Bonus Resource: Personalize Teacher PD By Modeling Teaching Practices >>
Coaching Through the Curriculum Development Process
Leading a curriculum development process involves follow up, coaching, being there for the other. In their book The Coach Approach to School Leadership, the authors state that principals and leaders are responsible for supporting instructional coaching as a way to improve learning. The authors state that (p.11):Umm…curriculum leaders as coaches? Yes… it is possible, as long as the principals put effort in creating a culture of trust, collaboration and respect. Within this scenario, curriculum leaders can accompany teachers in the curriculum journey. Becoming a leader-coach implies examining one’s leadership style, learning about coaches’ best practices, defining areas for growth to become a leader-coach, and searching for resources on this topic.
Once the curriculum leader gains understanding of the coaching approach, a few adjustments will help in becoming actively involved in the coaching process.
- Schedule time with the teachers. Both one-one-one and group meetings, as well classroom observations, as a way to gather data and provide feedback into the process.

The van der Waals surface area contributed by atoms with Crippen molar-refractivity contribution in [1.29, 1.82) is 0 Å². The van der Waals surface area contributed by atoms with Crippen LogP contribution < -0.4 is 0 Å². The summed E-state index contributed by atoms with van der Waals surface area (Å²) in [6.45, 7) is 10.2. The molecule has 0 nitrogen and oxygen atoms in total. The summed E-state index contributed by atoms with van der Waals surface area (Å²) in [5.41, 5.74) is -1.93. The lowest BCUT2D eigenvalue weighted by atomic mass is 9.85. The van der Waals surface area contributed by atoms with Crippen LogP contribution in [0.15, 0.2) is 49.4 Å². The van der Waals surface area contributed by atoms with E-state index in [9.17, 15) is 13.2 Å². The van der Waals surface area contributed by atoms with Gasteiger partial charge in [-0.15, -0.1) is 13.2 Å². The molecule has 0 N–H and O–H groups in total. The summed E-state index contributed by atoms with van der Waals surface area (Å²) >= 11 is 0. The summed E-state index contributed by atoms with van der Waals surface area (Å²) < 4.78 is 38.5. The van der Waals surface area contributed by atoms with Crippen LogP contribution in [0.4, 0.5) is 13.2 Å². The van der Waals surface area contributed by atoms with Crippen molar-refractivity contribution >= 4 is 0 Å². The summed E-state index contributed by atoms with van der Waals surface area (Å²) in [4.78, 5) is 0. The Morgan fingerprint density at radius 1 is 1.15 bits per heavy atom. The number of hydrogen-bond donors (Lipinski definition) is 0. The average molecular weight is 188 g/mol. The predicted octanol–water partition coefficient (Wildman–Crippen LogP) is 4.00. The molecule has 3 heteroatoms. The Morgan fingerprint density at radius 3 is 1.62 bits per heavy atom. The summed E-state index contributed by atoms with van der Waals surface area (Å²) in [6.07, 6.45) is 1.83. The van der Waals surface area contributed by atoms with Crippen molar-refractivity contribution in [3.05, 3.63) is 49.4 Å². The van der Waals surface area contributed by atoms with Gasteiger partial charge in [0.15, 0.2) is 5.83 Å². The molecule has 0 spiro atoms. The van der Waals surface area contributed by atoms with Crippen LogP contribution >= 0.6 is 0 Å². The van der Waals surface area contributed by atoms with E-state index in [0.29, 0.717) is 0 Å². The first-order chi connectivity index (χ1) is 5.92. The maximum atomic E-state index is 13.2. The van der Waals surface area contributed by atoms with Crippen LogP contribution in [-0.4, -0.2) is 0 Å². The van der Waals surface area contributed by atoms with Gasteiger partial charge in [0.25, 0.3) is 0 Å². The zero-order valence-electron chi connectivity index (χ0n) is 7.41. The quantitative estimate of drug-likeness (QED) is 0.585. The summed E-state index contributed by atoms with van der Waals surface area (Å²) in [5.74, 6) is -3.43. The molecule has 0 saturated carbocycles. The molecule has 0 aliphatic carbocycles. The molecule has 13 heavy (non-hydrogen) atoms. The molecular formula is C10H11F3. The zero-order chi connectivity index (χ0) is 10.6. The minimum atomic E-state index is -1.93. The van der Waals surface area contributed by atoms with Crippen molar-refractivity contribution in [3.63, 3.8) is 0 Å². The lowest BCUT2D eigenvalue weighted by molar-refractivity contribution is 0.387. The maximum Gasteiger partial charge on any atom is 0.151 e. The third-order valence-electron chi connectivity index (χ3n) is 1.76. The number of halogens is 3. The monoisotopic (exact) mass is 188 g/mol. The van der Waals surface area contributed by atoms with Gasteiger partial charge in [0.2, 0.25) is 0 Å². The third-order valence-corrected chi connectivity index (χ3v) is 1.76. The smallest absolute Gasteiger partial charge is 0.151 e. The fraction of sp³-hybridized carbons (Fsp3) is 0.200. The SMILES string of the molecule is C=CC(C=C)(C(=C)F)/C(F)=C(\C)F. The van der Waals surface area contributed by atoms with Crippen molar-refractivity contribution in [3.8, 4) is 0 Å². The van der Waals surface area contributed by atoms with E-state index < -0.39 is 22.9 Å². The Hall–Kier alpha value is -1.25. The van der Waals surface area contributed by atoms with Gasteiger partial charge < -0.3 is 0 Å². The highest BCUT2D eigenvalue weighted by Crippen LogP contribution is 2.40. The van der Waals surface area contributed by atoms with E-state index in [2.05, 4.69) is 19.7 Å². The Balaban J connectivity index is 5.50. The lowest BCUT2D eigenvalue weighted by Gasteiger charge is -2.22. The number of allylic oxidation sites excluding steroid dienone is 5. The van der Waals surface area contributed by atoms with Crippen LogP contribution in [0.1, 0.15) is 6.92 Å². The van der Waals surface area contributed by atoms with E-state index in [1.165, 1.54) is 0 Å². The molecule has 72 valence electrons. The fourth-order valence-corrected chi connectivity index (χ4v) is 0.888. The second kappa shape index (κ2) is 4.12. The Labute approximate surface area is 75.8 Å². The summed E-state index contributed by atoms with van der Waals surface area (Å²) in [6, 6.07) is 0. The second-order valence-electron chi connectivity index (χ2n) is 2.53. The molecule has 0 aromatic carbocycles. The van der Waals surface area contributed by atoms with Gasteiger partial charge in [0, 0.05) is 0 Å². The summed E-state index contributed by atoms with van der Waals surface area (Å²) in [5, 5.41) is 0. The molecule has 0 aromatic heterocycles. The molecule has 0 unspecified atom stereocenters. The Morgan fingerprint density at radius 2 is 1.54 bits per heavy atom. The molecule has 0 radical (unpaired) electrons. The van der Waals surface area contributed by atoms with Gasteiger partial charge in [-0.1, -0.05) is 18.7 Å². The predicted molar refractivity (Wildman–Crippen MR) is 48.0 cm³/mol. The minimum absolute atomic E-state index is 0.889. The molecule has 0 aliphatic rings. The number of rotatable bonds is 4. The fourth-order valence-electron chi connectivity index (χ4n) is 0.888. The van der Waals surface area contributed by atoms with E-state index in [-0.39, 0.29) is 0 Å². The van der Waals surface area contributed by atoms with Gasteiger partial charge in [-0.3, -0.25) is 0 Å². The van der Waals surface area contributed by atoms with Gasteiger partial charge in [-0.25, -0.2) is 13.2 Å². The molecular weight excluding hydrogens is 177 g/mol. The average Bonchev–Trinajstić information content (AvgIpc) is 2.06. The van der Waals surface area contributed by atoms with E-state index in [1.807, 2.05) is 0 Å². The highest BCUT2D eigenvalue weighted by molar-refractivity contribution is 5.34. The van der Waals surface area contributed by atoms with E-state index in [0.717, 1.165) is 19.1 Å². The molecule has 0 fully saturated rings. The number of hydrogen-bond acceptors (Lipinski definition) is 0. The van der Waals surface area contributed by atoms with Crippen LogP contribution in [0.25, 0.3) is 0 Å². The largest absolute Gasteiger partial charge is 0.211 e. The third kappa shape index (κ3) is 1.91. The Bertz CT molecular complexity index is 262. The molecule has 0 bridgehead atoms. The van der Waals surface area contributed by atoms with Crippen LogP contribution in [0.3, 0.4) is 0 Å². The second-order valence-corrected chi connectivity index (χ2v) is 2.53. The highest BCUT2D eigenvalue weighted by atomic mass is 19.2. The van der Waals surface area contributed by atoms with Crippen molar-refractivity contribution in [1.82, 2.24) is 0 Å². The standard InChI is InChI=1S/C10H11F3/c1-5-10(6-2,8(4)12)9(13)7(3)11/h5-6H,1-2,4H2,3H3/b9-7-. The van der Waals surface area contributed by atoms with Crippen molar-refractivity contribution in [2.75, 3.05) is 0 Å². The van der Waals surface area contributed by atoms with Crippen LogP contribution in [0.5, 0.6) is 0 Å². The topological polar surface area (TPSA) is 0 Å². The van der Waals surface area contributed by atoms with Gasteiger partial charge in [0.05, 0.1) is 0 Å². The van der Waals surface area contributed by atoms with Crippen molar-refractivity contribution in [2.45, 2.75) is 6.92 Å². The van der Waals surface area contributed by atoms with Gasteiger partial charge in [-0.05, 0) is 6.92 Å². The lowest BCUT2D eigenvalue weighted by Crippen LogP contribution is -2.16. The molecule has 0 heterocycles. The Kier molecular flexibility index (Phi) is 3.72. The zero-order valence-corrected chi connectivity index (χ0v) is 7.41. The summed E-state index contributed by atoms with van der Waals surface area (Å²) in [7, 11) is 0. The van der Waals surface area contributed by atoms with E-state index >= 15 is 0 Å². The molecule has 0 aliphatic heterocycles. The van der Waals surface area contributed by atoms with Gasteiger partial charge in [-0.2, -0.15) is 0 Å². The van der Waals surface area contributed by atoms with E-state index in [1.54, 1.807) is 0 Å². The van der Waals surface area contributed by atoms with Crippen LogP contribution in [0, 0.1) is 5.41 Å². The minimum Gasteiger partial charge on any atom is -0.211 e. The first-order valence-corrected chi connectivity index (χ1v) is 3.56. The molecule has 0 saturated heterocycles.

- Design a unit planning guide to help teachers find their way as they write the units.
- Encourage teachers to engage in self-assessment and peer assessment. A unit assessment rubric that reflects the curriculum development process is a creative and efficient way to help teachers perform their own assessments.
Bonus Resource: Upgrade Instructional Coaching with These Five Tips >>
Making Time to Celebrate!
What’s there to celebrate?… Plenty of stuff, of course! Small accomplishments as big events are equally worthwhile celebrating. The purpose of celebrations lays in the motivation teachers get as a result of recognition. But, watch out… the loads of paper work, lack of time, or simple stress can easily get in the way of celebrating.
- Get a pile of sticky notes and leave positive messages in teachers’ cubbies
- Invite a teacher to showcase a unit to a new group of teachers being inducted into the curriculum development process
- Organize a curriculum fair in which teachers go around stations where other teachers are presenting about a particular area:
- Crafting creative enduring understandings and essential questions
- Showcasing the unit-standards alignment process
- Designing interdisciplinary units
- Mastering alternative forms of assessment
No matter where you are in the curriculum development process, there is always a reason to celebrate. Make it part of the way you do things in your school. Invite parents, students and other community members to these celebrations. Allow teachers to shine!
The next step is to organize this process for your school – learn how educators are documenting professional development programs.
Dr. Sofía Amador is a consultant in the areas of curriculum, strategic planning and accreditation. She is currently the IB and Curriculum Coordinator of the Marian Baker School in San José, Costa Rica. Dr. Amador has helped several schools in Latin America develop a standard-based curriculum development process using Atlas Rubicon Curriculum Mapping System. She has also led a network of curriculum leaders in San José for the past four years.